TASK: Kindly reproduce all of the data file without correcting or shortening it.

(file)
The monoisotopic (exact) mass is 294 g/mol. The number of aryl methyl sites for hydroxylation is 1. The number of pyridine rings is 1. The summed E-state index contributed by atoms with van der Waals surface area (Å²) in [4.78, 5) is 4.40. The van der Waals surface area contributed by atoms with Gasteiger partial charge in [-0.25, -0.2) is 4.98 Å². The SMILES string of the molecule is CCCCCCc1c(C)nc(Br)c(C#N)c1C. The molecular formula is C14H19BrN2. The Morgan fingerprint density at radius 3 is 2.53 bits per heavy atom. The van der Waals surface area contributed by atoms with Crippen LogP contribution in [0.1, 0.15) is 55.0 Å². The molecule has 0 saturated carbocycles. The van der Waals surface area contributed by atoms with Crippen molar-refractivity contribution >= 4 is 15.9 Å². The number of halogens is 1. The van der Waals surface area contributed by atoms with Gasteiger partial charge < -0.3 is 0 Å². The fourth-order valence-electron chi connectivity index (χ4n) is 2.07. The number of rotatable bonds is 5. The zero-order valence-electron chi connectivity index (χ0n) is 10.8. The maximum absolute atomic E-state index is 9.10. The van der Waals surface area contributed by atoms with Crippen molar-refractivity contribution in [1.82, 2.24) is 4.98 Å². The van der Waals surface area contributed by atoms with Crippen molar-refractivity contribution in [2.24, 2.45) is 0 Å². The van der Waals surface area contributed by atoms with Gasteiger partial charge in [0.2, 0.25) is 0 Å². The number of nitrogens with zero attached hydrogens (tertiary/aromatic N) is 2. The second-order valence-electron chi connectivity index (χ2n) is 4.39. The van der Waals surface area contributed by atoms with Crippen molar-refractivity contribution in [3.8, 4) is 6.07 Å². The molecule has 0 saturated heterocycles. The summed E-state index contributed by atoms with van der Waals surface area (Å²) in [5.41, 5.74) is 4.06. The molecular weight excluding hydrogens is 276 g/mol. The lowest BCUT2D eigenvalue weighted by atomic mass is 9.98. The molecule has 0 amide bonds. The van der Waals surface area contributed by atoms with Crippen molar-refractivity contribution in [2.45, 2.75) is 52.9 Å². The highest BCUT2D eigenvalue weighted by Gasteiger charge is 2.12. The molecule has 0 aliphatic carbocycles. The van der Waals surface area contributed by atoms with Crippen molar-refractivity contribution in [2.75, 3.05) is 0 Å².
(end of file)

The monoisotopic (exact) mass is 294 g/mol. The number of aryl methyl sites for hydroxylation is 1. The number of pyridine rings is 1. The summed E-state index contributed by atoms with van der Waals surface area (Å²) in [4.78, 5) is 4.40. The van der Waals surface area contributed by atoms with Gasteiger partial charge in [-0.25, -0.2) is 4.98 Å². The SMILES string of the molecule is CCCCCCc1c(C)nc(Br)c(C#N)c1C. The molecular formula is C14H19BrN2. The Morgan fingerprint density at radius 3 is 2.53 bits per heavy atom. The van der Waals surface area contributed by atoms with Crippen LogP contribution in [0.1, 0.15) is 55.0 Å². The molecule has 0 saturated carbocycles. The van der Waals surface area contributed by atoms with Crippen molar-refractivity contribution >= 4 is 15.9 Å². The number of halogens is 1. The van der Waals surface area contributed by atoms with Gasteiger partial charge < -0.3 is 0 Å². The fourth-order valence-electron chi connectivity index (χ4n) is 2.07. The number of rotatable bonds is 5. The zero-order valence-electron chi connectivity index (χ0n) is 10.8. The maximum absolute atomic E-state index is 9.10. The van der Waals surface area contributed by atoms with Crippen molar-refractivity contribution in [1.82, 2.24) is 4.98 Å². The van der Waals surface area contributed by atoms with Crippen molar-refractivity contribution in [2.24, 2.45) is 0 Å². The van der Waals surface area contributed by atoms with Gasteiger partial charge in [0.2, 0.25) is 0 Å². The number of nitrogens with zero attached hydrogens (tertiary/aromatic N) is 2. The second-order valence-electron chi connectivity index (χ2n) is 4.39. The van der Waals surface area contributed by atoms with Crippen molar-refractivity contribution in [3.8, 4) is 6.07 Å². The molecule has 0 saturated heterocycles. The summed E-state index contributed by atoms with van der Waals surface area (Å²) in [5.41, 5.74) is 4.06. The molecular weight excluding hydrogens is 276 g/mol. The lowest BCUT2D eigenvalue weighted by atomic mass is 9.98. The molecule has 0 amide bonds. The van der Waals surface area contributed by atoms with Crippen molar-refractivity contribution in [2.45, 2.75) is 52.9 Å². The highest BCUT2D eigenvalue weighted by Gasteiger charge is 2.12. The molecule has 0 aliphatic carbocycles. The van der Waals surface area contributed by atoms with Crippen molar-refractivity contribution in [2.75, 3.05) is 0 Å².